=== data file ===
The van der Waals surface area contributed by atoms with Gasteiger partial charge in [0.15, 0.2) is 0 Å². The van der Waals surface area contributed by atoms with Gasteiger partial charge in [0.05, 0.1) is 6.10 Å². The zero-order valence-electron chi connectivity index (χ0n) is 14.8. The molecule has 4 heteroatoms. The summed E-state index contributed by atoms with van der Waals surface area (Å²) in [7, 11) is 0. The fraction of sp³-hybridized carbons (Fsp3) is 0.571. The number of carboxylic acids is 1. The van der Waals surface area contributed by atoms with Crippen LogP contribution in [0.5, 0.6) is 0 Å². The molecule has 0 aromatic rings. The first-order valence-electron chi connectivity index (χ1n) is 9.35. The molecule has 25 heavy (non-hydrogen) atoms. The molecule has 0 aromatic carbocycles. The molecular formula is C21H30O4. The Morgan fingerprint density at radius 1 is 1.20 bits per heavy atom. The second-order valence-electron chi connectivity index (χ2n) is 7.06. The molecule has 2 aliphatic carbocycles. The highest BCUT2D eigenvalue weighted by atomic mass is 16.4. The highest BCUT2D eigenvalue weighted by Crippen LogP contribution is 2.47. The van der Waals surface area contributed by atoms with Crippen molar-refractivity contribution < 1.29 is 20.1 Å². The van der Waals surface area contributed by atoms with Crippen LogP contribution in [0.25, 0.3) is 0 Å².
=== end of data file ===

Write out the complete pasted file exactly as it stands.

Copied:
The van der Waals surface area contributed by atoms with Gasteiger partial charge in [0.15, 0.2) is 0 Å². The van der Waals surface area contributed by atoms with Gasteiger partial charge in [0.05, 0.1) is 6.10 Å². The zero-order valence-electron chi connectivity index (χ0n) is 14.8. The molecule has 4 heteroatoms. The summed E-state index contributed by atoms with van der Waals surface area (Å²) in [7, 11) is 0. The fraction of sp³-hybridized carbons (Fsp3) is 0.571. The number of carboxylic acids is 1. The van der Waals surface area contributed by atoms with Crippen LogP contribution in [0.5, 0.6) is 0 Å². The molecule has 0 aromatic rings. The first-order valence-electron chi connectivity index (χ1n) is 9.35. The molecule has 25 heavy (non-hydrogen) atoms. The molecule has 0 aromatic carbocycles. The molecular formula is C21H30O4. The Morgan fingerprint density at radius 1 is 1.20 bits per heavy atom. The second-order valence-electron chi connectivity index (χ2n) is 7.06. The molecule has 2 aliphatic carbocycles. The highest BCUT2D eigenvalue weighted by atomic mass is 16.4. The highest BCUT2D eigenvalue weighted by Crippen LogP contribution is 2.47. The van der Waals surface area contributed by atoms with Crippen molar-refractivity contribution < 1.29 is 20.1 Å². The van der Waals surface area contributed by atoms with Crippen LogP contribution in [0.25, 0.3) is 0 Å².